The game is based on CTE curriculum for middle school students and introduces students to as many as 15 different career paths. The CTE program involves a multiyear sequence of courses that integrates core academic knowledge with technical and occupational knowledge to provide students with a pathway to postsecondary education and careers.
NC student Anthony Ramirez, the project manager as well as the lead game designer and programmer, said by creating situation puzzles the team was able to create a fun and interesting way to present the information to students. He is proud of not only the game but also what he and his fellow classmates took away from the project.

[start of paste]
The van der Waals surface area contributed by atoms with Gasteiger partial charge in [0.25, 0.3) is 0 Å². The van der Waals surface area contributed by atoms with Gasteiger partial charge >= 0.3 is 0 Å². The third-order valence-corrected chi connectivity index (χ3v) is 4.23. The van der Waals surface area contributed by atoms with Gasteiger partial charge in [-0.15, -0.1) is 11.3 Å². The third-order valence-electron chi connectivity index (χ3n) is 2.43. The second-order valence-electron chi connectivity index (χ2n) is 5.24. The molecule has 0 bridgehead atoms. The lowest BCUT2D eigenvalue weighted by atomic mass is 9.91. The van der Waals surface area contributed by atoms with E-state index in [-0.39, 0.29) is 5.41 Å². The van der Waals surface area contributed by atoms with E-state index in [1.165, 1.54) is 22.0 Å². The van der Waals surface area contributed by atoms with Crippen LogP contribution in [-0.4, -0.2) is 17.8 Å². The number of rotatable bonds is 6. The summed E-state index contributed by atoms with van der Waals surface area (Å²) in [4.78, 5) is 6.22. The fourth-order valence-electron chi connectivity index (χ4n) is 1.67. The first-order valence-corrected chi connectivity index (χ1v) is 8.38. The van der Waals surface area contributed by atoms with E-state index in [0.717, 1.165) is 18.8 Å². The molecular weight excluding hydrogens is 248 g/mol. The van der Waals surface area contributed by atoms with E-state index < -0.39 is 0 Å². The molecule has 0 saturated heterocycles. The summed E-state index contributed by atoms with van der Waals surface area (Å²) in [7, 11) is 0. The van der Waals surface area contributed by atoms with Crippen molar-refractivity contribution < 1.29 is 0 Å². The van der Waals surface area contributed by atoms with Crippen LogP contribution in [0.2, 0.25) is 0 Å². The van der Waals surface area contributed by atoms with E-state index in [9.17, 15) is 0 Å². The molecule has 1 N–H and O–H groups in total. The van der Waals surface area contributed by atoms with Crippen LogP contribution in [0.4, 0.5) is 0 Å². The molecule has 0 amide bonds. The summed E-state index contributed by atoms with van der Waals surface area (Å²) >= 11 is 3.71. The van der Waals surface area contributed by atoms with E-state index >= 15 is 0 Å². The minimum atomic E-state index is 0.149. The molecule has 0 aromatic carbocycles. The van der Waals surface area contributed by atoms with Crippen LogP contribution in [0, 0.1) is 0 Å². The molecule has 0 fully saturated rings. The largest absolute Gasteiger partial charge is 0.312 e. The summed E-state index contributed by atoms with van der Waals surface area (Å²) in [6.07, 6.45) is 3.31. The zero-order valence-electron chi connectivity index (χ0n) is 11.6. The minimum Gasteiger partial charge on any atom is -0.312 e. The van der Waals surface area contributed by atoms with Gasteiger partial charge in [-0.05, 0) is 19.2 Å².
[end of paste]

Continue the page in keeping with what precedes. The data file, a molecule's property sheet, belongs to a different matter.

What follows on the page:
“The students designed the game so each level can be played in 15 to 20 minutes,” said Judy Perry, professor of Simulation and Game Development. “This allows for a middle school teacher to use it as an activity or a tool in class or a student can explore on his own.”
Professor Judy PerryPerry, who handpicked the students for the project, said her role in the development process was minimal. “The students worked independently, using the game design skills and the game development process they learned in game design classes.”
Other students who worked on the project included designers Christopher Chance and Casey Starrett; programmer Christopher Price; artists Michelle Zaludek and Cesar Olivares; and audio Matt Posner.
Galactic Bug Quest is available online